New unpublished
Jonathan Edwards Sermons! 


Sound Cloud

Listen to my Songs at









Written by Oshea Davis   
Tuesday, 11 June 2013


(Edited by Oshea Davis)


This lecture from May 1733 delineates the nature of Christ's rule after coming into his kingdom after his ascension--specifically his rule over his enemies--and the fulfillment of that rule after the judgment occurs. Though he is surrounded by foes, Christ nonetheless rules and shall rule, in spite of devils, multitudes of sinners, "great ones" and "heathen lords," and Antichrist. His opposers will not be able to hinder his rule, because they will be governed by him no matter what they do; whether voluntarily or involuntarily, they will be "in subjection." Herein, Christ's purposes for them will be fulfilled, and they are in his power. Indeed, God's power is most manifest in the way that Christ overcomes and will overcome the "utmost opposition." God the Father has determined that the Son shall have dominion as his Son and heir, and in reward for his work of redemption. And Christ has infinite power of his own to maintain that dominion.

Edwards asks his listeners to consider in what ways they may act the part of enemies to Christ. They can avoid this if they accept Christ as their king. If they refuse, they only secure their own misery. Consider, on the other hand, the happiness of those who willingly submit to Christ, whose government is not slavish but consistent with the "most perfect liberty." Interesting, obtaining liberty is achieved only by subjecting oneself to Christ. Christ disposes his power for the happiness of believers, who, by becoming servants, will rule with Christ.

*  *  *  *  *

The manuscript is twelve duodecimo leaves. At the top of the first page is Edwards' notation, "Lecture, May 1733." The fourth leaf, with only a small part of the recto utilized, was tipped in. Edwards repositioned several passages via cue marks.







Psalm 110:2. 

The Lord shall send the rod of thy strength out of Zion: rule thou in the midst of thine enemies.


            This psalm is prophetical of Christ's exaltation and the success of this gospel and glory of his kingdom, that was consequent on his death and resurrection. When Christ arose from the dead and ascended into heaven, then did God say to him, as in the 1st verse, "Sit thou at my right hand, until I make thine enemies thy footstool." As those words are applied in Acts 2:32, etc., "This Jesus hath God raised up, whereof we all are witnesses. Therefore being by the right hand of God exalted, and having received of the Father the promise of the Holy Ghost, he hath shed forth this, which ye now see and hear. For David is not ascended into the heavens: but he saith himself, The Lord said unto my Lord, Sit thou on my right hand, until I make thy foes thy footstool."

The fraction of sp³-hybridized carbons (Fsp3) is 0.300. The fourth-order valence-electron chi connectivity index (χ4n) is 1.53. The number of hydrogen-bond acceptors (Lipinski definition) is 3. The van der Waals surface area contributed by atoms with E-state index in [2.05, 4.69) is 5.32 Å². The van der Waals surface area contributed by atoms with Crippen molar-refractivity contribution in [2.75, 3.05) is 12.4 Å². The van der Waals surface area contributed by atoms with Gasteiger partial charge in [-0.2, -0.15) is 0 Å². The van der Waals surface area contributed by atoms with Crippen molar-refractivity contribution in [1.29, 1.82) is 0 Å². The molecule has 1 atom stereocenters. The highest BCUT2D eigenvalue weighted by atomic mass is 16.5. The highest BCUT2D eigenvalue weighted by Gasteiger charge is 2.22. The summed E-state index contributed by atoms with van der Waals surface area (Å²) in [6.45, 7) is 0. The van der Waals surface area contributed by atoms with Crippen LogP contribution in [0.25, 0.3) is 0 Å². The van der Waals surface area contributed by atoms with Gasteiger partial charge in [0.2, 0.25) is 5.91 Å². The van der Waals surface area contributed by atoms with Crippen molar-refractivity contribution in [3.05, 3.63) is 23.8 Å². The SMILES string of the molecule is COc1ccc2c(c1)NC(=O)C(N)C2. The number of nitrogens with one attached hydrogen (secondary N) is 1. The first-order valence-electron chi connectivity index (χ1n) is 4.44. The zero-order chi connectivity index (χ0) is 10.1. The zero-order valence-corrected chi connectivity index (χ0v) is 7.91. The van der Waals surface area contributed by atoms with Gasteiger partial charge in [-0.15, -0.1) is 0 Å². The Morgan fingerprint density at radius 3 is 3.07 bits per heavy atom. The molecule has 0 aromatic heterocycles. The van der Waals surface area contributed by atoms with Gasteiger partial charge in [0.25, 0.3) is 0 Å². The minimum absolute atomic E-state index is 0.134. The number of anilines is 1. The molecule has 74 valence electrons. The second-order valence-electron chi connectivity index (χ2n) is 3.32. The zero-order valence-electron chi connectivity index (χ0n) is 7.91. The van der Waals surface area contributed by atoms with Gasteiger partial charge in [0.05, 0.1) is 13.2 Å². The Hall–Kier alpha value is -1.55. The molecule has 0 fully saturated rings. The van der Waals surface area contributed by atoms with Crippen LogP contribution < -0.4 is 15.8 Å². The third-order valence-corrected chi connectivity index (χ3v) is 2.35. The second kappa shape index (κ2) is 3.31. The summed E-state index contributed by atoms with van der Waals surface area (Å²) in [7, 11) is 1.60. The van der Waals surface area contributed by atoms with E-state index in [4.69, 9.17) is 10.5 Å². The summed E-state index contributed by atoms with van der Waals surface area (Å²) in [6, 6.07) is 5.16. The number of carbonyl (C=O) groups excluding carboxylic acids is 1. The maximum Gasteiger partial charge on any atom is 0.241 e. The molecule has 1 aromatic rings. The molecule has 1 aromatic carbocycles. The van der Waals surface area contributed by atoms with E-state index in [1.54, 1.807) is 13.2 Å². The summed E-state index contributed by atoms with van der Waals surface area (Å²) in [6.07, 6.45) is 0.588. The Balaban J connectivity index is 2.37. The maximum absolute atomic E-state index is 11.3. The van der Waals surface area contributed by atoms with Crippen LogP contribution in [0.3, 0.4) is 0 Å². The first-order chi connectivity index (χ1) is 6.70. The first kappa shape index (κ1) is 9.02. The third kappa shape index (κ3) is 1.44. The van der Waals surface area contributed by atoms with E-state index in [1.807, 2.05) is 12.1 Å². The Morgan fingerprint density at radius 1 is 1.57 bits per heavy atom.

When Christ ascended, he was visibly inaugurated into his mediatorial kingdom and glory; then, after he had gone through the labors of the arduous work of our redemption, did as God-man in a glorious manner take possession of the kingdom that the Father had promised, and began the actual administration of his regal power with conspicuous and unveiled glory.

            The Psalmist in this place mentions a twofold and very different exercise of this power, viz., with respect to his enemies and with respect to his people. The exercise of his regal power with respect to his enemies, is expressed here by their being made his footstool, and his ruling in the midst of them.

            The exercise of regal power over his people, is expressed in the words following the verse of the text: "thy people shall be willing in the day of thy power, in the beauties of holiness from the womb of the morning" [v. 3].

            Which was gloriously fulfilled by that great success of the gospel in the primitive times of the church, soon after Christ's ascension; which perhaps is what is here called the time of Christ's youth, being soon after Christ's appearance in the flesh and his resurrection, and in the beginnings or youth of the Christian church, or Christ mystical.